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There are two Databases, Database A has a table A with columns of id, group and flag. Database B has a table B with columns of ID and flag. Table B is essentially a subset of table A where the group == 'B'.

They are updated/created in odd ways that are outside my understanding at this time, and are beyond the scope of this question (this is not the time to fix the basic setup and practices of this client).

The problem is that when the flag in Table A is updated, it is not reflected in table B, but should be. This is not a time-critical problem, so it was suggested I create a job to handle this. Maybe because it's the end of the week, or maybe because I've never written more than the most basic stored procedure (I'm a programmer, not a DBA), but I'm not sure how to go about this.

At a simplistic level, the stored procedure would be something along of the lines of

Select * in table A where group == B

Then, loop through the resultset, and for each id, update the flag.

But I'm not even sure how to loop in a stored procedure like this. Suggestions? Example code would be preferred.

Complication: Alright, this gets a little harder too. For every group, Table B is in a separate database, and we need to update this flag for all groups. So, we would have to set up a separate trigger for each group to handle each DB name.

And yes, inserts to Table B are already handled - this is just to update flag status.

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There appears to be a similar question at… , but it stops a step short of what I am looking to accomplish. – Boylan Oct 18 '08 at 2:41
I just re-read the linked question; how would you describe the next step that it's missing for your situation? Are you asking how to use cursors (which were not allowed in the linked question)? What's the scale of this problem, i.e. how many rows in Table A? – Matt Oct 18 '08 at 4:02
Currently, 2 million. I'd expect that to be the annual amount of rows added as well. – Boylan Oct 18 '08 at 4:37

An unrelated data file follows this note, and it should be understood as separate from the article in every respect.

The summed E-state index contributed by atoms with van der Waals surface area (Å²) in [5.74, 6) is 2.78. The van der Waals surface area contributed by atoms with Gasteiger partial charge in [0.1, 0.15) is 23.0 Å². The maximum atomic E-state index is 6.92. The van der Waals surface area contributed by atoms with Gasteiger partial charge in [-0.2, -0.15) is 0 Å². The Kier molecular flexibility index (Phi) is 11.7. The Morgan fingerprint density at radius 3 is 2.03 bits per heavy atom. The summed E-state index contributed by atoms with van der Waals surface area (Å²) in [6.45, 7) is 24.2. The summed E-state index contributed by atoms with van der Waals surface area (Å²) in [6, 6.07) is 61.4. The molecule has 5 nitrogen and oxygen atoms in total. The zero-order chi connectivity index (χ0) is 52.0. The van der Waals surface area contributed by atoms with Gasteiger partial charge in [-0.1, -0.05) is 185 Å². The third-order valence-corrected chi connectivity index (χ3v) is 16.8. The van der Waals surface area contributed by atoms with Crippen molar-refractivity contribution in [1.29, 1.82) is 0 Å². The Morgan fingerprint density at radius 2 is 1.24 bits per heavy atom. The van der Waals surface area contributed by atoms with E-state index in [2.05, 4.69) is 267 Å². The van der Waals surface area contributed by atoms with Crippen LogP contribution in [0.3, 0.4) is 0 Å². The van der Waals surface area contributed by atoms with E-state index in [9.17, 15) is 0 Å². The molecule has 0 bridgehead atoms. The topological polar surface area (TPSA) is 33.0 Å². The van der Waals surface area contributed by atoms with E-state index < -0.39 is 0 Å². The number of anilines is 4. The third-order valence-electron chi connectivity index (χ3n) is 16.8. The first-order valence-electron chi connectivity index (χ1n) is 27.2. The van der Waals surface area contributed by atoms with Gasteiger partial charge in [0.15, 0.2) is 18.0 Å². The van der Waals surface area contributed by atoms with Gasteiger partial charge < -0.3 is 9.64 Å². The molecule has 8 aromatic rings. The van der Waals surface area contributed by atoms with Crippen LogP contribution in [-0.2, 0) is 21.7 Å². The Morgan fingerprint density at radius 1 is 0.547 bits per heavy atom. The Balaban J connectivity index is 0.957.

As for the next step, I may just be overthinking things. Your answer may do the trick. I'll know tomorrow, when the server admin wakes up. – Boylan Oct 18 '08 at 4:39
This, for reasons unknown to me, is no longer being pursued - so I can't be sure what was the best answer as it was never implemented. Sorry. – Boylan Oct 22 '08 at 20:55

Assuming that ID is a unique key, and that you can use linked servers or some such to run a query across servers, this SQL statement should work (it works for two tables on the same server).

SET Table_B.Flag = Table_A.Flag
FROM Table_A inner join Table_B on =

(since Table_B already contains the subset of rows from Table_A where group = B, we don't have to include this condition in our query)

If you can't use linked servers, then I might try to do it with some sort of SSIS package. Or I'd use the method described in the linked question (comments, above) to get the relevant data from Database A into a temp table etc. in Database B, and then run this query using the temp table.

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  DatabaseB.dbo.Table_B.[Flag] = DatabaseA.dbo.Table_A.Flag
  DatabaseA.dbo.Table_A inner join DatabaseB.dbo.Table_B B 
  on =

Complication: For sevaral groups run one such update SQL per group.

Note you can use Flag without []. I'm using the brackets only because of syntax coloring on stackoverflow.

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There appears to be a similar question at , but it stops a step short of what I am looking to accomplish.

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Create an update trigger on table A that pushes the necessary changes to B as A is modified.

Basically (syntax may not be correct, I can't check it right now). I seem to recall that the inserted table contains all of the updated rows on an update, but you may want to check this to make sure. I think the trigger is the way to go, though.

create trigger update_b_trigger
on Table_A
for update
   update Table_B
   set Table_B.flag = inserted.flag
   from inserted
          inner join Table_B
             on = 
                 and = 'B'
                 and inserted.flag <> Table_B.flag

[EDIT] I'm assuming that inserts/deletes to Table B are already handled and it's just flag updates to Table B that need to be addressed.

share|improve this answer
Ok, that would seem to work for any new updates made, but the databases are out of sync now. Also, would creating 20-30 triggers (one for each group/DB) create a performance problem? – Boylan Oct 18 '08 at 3:33

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